Hurricane season begins today, but don’t count on a hurricane right away
The official hurricane season runs from June 1 to Nov. 30, and hurricane season is typically slow to start, with a strong finish.
Like the previous two years, this one got off to an early start. This year’s first system, Tropical Storm Arlene, formed in April.
A typical season, however, doesn’t see the first system forming until a week or two in July, and the first hurricane doesn’t typically form until a third of the way through August.
That’s partially because tropical storms and hurricanes feed off of the warm, tropical waters of the Atlantic Ocean, Caribbean Sea and Gulf of Mexico. And just like all water, it takes some time for the oceans to warm up.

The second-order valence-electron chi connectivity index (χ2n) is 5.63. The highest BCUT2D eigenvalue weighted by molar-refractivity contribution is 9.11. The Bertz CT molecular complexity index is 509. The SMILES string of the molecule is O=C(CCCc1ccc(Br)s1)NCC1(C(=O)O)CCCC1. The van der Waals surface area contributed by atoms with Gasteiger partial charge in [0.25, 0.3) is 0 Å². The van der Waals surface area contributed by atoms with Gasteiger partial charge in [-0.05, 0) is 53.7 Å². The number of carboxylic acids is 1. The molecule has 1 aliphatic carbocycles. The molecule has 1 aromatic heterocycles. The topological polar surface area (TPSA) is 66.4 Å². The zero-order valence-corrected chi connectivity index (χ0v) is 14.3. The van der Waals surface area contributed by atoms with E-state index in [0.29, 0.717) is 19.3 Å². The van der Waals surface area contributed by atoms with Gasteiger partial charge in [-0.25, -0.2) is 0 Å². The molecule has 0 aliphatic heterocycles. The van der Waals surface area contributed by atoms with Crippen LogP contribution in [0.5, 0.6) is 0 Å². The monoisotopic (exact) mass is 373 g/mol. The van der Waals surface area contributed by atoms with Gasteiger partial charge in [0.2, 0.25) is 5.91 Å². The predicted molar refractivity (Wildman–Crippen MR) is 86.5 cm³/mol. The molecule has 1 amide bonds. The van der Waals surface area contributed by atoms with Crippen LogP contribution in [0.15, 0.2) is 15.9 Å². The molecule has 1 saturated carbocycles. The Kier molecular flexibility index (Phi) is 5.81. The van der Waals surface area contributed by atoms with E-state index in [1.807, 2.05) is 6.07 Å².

That’s usually why the hurricane season begins to pick up so quickly toward the end of August and into September, likely lasting into November.
At that point, the waters have been warming up for most of the spring and summer. The warmer water is typically able to fuel more and larger hurricanes, everything else being equal.
The fact that it may be months before a hurricane forms is no reason to wait to get prepared for one. Supplies are usually harder to find after a storm is headed for land. Plus, all hurricane supplies are tax free this weekend in hurricane prone Florida.